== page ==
No doubt if Muzzy had been injured his case would have been somewhat stronger than Mrs. Self's. But we think in the peculiar circumstances here it was company business for him to go to Harmon and take her home to Edusa. It was company business for her to go back to company quarters from school. Further, although the road travelled was the long way around and it may have been for recreation, still we hold it within the scope of the employment.
We do not think the case is to be tested by the conventional mainland case where the truck driver departs from his authorized route for his private personal convenience. And we do think this is a case where scope of employment should be construed in favor of the workman and requires the same liberal approach indicated in Central Copper Co. v. Klefisch, 34 Ariz. 230, 270 P. 629. Of course, that case varies as to the nature of the claim, and there are many fact differences.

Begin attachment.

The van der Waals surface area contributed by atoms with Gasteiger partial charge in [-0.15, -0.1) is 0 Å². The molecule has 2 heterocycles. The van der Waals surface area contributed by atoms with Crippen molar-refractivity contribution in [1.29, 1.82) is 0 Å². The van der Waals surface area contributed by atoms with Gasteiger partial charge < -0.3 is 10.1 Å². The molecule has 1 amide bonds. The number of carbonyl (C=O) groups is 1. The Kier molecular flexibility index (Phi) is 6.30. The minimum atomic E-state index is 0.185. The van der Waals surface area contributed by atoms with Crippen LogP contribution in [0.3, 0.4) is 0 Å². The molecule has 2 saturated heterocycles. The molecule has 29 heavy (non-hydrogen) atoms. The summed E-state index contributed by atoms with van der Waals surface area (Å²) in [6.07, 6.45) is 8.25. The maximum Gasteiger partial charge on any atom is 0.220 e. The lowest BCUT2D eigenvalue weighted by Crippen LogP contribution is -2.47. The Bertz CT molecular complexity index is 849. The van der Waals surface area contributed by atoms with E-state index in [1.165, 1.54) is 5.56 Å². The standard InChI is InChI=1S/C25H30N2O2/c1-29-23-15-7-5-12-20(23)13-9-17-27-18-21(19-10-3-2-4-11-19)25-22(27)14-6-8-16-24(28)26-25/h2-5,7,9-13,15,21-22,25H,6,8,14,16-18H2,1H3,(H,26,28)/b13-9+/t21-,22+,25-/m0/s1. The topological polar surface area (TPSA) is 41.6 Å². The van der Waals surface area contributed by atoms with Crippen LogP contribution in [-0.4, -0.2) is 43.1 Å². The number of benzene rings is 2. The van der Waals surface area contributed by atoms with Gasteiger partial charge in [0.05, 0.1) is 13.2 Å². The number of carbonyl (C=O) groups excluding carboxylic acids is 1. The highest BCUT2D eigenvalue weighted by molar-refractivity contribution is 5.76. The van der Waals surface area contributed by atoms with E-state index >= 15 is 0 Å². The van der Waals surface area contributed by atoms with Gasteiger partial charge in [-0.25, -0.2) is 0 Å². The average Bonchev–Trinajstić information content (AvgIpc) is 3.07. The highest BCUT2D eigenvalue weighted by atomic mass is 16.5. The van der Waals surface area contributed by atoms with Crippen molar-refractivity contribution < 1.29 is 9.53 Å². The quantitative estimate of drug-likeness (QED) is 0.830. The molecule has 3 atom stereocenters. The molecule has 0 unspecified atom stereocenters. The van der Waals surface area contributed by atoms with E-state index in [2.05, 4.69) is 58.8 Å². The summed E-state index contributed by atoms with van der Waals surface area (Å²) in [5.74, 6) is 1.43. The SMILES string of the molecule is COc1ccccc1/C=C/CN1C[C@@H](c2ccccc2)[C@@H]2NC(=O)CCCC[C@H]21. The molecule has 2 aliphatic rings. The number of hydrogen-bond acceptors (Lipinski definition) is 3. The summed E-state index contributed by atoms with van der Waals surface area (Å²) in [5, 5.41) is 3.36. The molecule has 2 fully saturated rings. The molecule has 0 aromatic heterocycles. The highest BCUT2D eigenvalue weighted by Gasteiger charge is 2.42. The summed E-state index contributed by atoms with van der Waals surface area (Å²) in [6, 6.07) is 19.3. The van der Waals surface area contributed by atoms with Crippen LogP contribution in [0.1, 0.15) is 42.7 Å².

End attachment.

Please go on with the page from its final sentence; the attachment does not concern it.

While we do not regard this as an ad hoc, one trip decision, we do regard it as one of limited application in a situation where a recreational void had to be filled by the company. Obviously, recreation was considered a necessity for MK-PK employees in Guam, the more so because of the restricting conditions mentioned above (and see our second Williams opinion, supra), and the companies affirmatively provided the method and the means, supervised and unsupervised, including the maintaining of cars which were made available to employees under circumstances amounting to more than mere bailments. Further, as we have indicated, the places where the employees could go were designated.